After so many years of waiting and longing, he was mine at last. I tore him to shreds and fragments. I rent the fragments to bits. I cast the bleeding rubbish into the fire, and drew into my nostrils the grateful incense of my burnt-offering. At last, and forever, my Conscience was dead!

I was a free man! I turned upon my poor aunt, who was almost petrified with terror, and shouted:

"Out of this with your paupers, your charities, your reforms, your pestilent morals! You behold before you a man whose life-conflict is done, whose soul is at peace; a man whose heart is dead to sorrow, dead to suffering, dead to remorse; a man WITHOUT A CONSCIENCE! In my joy I spare you, though I could throttle you and never feel a pang! Fly!"

She fled. Since that day my life is all bliss. Bliss, unalloyed bliss. Nothing in all the world could persuade me to have a conscience again. I settled all my old outstanding scores, and began the world anew. I killed thirty-eight persons during the first two weeks--all of them on account of ancient grudges. I burned a dwelling that interrupted my view. I swindled a widow and some orphans out of their last cow, which is a very good one, though not thoroughbred, I believe. I have also committed scores of crimes, of various kinds, and have enjoyed my work exceedingly, whereas it would formerly have broken my heart and turned my hair gray, I have no doubt.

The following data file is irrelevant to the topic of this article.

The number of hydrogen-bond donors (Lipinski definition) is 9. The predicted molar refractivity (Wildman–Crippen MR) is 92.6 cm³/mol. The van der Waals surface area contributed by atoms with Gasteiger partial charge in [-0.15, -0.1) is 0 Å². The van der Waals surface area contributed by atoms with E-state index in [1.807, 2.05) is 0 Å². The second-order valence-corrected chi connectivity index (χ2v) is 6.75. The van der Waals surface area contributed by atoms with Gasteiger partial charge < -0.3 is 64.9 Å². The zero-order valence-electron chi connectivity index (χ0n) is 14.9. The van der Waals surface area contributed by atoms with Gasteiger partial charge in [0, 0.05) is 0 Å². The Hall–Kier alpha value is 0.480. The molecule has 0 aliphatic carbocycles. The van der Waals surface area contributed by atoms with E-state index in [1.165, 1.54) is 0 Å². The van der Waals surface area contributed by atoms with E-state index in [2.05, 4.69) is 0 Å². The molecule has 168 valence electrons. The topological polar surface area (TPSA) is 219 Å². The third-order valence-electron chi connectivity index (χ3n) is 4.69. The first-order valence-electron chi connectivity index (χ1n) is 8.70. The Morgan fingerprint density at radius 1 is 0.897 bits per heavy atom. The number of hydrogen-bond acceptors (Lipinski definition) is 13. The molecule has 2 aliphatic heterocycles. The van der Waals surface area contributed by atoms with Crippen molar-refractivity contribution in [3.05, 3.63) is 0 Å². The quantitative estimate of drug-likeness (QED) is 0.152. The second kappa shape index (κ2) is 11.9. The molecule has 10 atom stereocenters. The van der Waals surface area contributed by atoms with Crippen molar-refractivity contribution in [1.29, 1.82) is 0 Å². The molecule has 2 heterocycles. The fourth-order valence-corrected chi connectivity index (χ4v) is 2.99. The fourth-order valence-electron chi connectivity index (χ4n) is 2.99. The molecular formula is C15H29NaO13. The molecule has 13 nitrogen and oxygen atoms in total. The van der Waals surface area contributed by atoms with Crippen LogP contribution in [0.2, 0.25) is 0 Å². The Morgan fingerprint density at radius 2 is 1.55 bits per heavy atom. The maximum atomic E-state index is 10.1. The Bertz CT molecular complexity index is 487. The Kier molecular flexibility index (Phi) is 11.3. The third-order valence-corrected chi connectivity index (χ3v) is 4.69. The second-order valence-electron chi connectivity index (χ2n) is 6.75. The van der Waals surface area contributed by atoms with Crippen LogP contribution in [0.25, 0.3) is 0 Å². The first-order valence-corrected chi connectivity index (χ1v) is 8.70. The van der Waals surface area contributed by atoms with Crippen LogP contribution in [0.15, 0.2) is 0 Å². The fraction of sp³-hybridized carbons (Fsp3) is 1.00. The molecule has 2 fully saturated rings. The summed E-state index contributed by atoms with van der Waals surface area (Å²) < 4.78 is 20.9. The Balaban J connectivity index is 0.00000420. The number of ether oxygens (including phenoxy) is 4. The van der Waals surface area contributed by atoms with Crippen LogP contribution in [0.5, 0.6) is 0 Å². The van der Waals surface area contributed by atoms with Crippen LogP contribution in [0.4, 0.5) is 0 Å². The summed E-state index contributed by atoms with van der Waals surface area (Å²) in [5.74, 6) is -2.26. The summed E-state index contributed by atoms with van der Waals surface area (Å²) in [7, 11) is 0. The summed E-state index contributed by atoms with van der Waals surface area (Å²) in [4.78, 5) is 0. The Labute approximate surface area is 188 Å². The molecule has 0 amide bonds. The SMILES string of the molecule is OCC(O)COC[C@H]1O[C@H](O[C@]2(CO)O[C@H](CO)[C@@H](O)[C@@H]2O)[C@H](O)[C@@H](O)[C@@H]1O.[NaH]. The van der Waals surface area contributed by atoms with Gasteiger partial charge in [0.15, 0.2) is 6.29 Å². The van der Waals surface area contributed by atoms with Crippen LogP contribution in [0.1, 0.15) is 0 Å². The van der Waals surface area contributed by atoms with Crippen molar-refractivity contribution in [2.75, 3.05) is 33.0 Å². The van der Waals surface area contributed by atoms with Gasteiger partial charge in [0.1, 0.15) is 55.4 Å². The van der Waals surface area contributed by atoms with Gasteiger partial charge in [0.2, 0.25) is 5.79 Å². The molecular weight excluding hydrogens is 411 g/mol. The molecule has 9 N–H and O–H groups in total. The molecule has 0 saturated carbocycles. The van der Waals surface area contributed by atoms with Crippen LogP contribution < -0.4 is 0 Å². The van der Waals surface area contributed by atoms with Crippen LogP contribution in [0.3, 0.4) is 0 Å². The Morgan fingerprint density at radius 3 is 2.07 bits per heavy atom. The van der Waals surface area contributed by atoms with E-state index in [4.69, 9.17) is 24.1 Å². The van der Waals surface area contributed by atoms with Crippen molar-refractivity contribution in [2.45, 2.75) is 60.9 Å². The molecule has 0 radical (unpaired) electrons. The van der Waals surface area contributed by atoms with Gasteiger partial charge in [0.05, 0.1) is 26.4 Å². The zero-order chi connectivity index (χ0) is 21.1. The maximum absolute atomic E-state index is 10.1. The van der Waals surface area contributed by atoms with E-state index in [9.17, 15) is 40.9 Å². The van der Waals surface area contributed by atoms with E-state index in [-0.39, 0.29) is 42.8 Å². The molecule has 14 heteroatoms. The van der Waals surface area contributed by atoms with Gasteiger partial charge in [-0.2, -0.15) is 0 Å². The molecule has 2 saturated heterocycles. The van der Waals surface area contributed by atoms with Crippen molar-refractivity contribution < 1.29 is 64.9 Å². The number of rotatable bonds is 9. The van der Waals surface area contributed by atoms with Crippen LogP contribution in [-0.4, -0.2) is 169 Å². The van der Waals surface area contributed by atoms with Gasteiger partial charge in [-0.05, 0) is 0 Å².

In conclusion, I wish to state, by way of advertisement, that medical colleges desiring assorted tramps for scientific purposes, either by the gross, by cord measurement, or per ton, will do well to examine the lot in my cellar before purchasing elsewhere, as these were all selected and prepared by myself, and can be had at a low rate, because I wish to clear, out my stock and get ready for the spring trade.

Carnival of Crime in CT

Mark Twain

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Mark Twain
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